For many years, there was a theory that play was an effective tool for learning for mammals because it was merely practice. The theory was that kittens practice play fighting because they are preparing for actual fighting or learning to catch prey. Or that young primates practiced caring for younger siblings as a way to learn child-rearing. But the people who researched play discovered that there was something bigger going on besides mere practice. Play fighting, as it turned out, was entirely different than actual fighting. Play fighting is reciprocal, and mammals that play fight go for different parts of the body than an animal would in actual attack. The researchers discovered that when juvenile animals were prohibited from playing—they were fearful and anxious of everyday activities. They were even fearful and anxious of social interactions. It turns out that play is about coming in to contact with the unknown. Play is not the practice of activity—play is the practice of being brave—of mastering the fear of whatever you are practicing. If play is a practice for anything—play is a practice of courage, of meeting what is unexplored, and learning to dance with it.
A few weeks ago I headed out to my alma mater to do some writing for the weekend. I was struggling with a section of a book, and decided some space away, in the company of students might inspire me to work through the challenge. But I didn’t get my best lesson that weekend in that beautiful library. Instead, my real learning came in the student center.
This past fall I had met a group of current students at a crew reunion, and they walked in to the student center the first night I was eating dinner and we greeted each other again—and then they joined me for dinner. When I asked what they were up to for the weekend, two of them offered that they were in an Acapella performance the next night and encouraged me to come, “We’ll save you a seat!” And so I showed up the next night, glad of something to look forward to, but thinking it was just going to be a lovely evening of entertainment—and not the education—and gift-- it turned out to be.
Their performance had a rhythm. One of the group members would come forward and introduce a fellow singer, and then that singer would sing a solo. And as they each began their solo, they would begin tentatively, their voice a bit softer, a bit timid. They looked somewhat surprised by their own voices, and as they kept singing they would soon hit a place in the song that seemed to feel like home, where they suddenly became bigger than themselves---where it seemed that light literally shined out of them.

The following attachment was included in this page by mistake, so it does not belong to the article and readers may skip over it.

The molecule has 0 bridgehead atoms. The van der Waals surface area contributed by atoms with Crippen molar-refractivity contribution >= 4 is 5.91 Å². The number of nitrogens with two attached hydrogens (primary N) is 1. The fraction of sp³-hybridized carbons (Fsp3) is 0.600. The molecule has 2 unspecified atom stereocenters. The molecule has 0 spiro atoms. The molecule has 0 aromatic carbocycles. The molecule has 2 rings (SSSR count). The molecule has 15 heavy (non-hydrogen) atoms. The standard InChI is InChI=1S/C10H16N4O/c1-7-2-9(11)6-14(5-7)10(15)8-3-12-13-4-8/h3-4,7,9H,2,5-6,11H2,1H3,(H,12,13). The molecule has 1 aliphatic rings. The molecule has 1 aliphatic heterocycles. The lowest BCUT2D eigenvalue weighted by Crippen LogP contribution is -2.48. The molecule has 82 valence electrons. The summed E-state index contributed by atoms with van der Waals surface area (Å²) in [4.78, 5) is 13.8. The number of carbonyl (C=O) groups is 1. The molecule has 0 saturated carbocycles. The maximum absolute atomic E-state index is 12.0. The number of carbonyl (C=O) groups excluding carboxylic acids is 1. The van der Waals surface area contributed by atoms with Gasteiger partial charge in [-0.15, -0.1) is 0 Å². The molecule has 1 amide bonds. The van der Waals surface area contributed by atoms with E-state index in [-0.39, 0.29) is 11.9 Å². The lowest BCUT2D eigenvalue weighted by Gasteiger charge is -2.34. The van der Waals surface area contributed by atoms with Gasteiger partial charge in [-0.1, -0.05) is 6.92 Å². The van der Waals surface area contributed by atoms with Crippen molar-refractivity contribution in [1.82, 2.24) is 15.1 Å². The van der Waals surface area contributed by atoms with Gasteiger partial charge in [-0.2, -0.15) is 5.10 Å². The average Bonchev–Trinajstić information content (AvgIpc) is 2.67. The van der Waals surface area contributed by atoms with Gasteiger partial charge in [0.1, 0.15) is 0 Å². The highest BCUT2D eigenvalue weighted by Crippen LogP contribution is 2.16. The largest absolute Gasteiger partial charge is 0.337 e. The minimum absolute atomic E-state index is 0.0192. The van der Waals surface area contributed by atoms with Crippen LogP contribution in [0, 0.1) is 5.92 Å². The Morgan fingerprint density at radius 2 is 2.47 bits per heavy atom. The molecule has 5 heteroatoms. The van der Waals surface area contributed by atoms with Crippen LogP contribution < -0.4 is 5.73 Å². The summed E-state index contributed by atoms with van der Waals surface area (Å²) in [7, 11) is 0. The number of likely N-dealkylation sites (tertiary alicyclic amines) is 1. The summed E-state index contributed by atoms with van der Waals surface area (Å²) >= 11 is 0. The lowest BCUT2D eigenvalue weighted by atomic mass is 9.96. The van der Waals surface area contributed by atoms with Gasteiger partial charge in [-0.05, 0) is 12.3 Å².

And the moment they found their voice, the voice that was unmistakably theirs—they not only shined—the entire audience shined too. That moment was electric. And it happened in every single performance. Sometimes sooner, sometimes later—but in each song, the performer would find her voice—find that part of herself that was connected to everything—the song, herself, the audience.
It was a reminder that finding your voice isn’t a matter, really, as I had always thought—of knowing what you believe or knowing what you want. Though there is an element of that at times. Marianne Williamson famously said that “It is our light, not our darkness, that most frightens us.” And in watching each of these performers, this dynamic was perfectly visible. It wasn’t that they couldn’t find their voice, it’s that when it first showed up, they were frightened by it. They kept their distance from it—inching toward it slowly. And somewhere along the way, they found their courage, they lost their fear and connected with the voice that was truly theirs.
The beauty of this particular concert was that I got a chance to watch, and learn, this lesson over 20 times. It was true of every performer, and it never got less beautiful, and their connection with their voice, less perfect. And it was perhaps the richest reminder of what is missing when we are trying to do anything new, or anything that is important to us.
I sat stunned during the concert at the beautiful simplicity of being brave in the face of fear and awkwardness. Of trusting yourself to lean on your own passion and the group of people singing with you, and to keep going. Stepping off some wonderful edge and finding that your wings not only held—they were amazing. I sat there wishing that I could hold on to the sense of wonder, and goosebumps and awe that I had each time these women did it—became the biggest and most beautiful versions of themselves. It’s so hard to hard to remember that you have to risk it—risk meeting your voice, yourself, your light. It’s not so much about finding your voice—it’s more about being able to stay brave when you meet it.
And now it’s the season of New Year’s resolutions and year-plans and plans to change our behavior or goals—most often based on what we perceive to be our flaws or the things that we don’t like. But after watching this concert, I am convinced that Williamson was right—it’s our light where our biggest challenge is—not our flaws. So instead of a long list of goals and resolutions—let’s all step off the edge of our nests, with our voice, with our practices. Be brave with your off-key notes, and messy drafts and bumpy meetings. Speak up, speak out and leap from the nest that you know as familiar. Meet your voice, meet your light and stay. Stay and ride the waves. Let the wind push you, grab you and trust your wings. You will fly, you will shine, and because of it, we all shine.
© 2017 Gretchen l. Schmelzer, PhD